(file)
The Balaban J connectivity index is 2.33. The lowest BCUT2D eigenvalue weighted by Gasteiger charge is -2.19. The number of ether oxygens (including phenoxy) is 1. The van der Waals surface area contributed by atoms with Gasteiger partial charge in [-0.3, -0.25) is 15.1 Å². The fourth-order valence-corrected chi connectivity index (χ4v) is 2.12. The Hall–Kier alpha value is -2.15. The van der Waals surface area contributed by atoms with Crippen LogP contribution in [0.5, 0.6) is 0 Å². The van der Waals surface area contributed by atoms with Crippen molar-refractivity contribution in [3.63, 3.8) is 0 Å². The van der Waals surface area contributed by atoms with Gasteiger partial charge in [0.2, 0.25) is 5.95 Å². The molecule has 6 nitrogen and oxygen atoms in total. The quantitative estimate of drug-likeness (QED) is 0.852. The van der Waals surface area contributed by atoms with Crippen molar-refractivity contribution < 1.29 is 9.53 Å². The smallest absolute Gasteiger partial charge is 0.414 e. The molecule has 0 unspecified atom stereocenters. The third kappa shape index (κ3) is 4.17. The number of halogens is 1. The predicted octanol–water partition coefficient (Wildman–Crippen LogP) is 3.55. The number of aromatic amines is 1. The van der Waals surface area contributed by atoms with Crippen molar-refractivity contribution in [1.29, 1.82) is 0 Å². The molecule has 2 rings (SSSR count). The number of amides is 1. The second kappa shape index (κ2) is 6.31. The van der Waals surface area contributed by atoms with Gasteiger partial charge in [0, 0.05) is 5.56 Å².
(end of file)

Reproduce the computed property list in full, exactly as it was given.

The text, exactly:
The Balaban J connectivity index is 2.33. The lowest BCUT2D eigenvalue weighted by Gasteiger charge is -2.19. The number of ether oxygens (including phenoxy) is 1. The van der Waals surface area contributed by atoms with Gasteiger partial charge in [-0.3, -0.25) is 15.1 Å². The fourth-order valence-corrected chi connectivity index (χ4v) is 2.12. The Hall–Kier alpha value is -2.15. The van der Waals surface area contributed by atoms with Crippen LogP contribution in [0.5, 0.6) is 0 Å². The van der Waals surface area contributed by atoms with Crippen molar-refractivity contribution in [3.63, 3.8) is 0 Å². The van der Waals surface area contributed by atoms with Gasteiger partial charge in [0.2, 0.25) is 5.95 Å². The molecule has 6 nitrogen and oxygen atoms in total. The quantitative estimate of drug-likeness (QED) is 0.852. The van der Waals surface area contributed by atoms with Crippen molar-refractivity contribution < 1.29 is 9.53 Å². The smallest absolute Gasteiger partial charge is 0.414 e. The molecule has 0 unspecified atom stereocenters. The third kappa shape index (κ3) is 4.17. The number of halogens is 1. The predicted octanol–water partition coefficient (Wildman–Crippen LogP) is 3.55. The number of aromatic amines is 1. The van der Waals surface area contributed by atoms with Crippen molar-refractivity contribution in [1.29, 1.82) is 0 Å². The molecule has 2 rings (SSSR count). The number of amides is 1. The second kappa shape index (κ2) is 6.31. The van der Waals surface area contributed by atoms with Gasteiger partial charge in [0, 0.05) is 5.56 Å².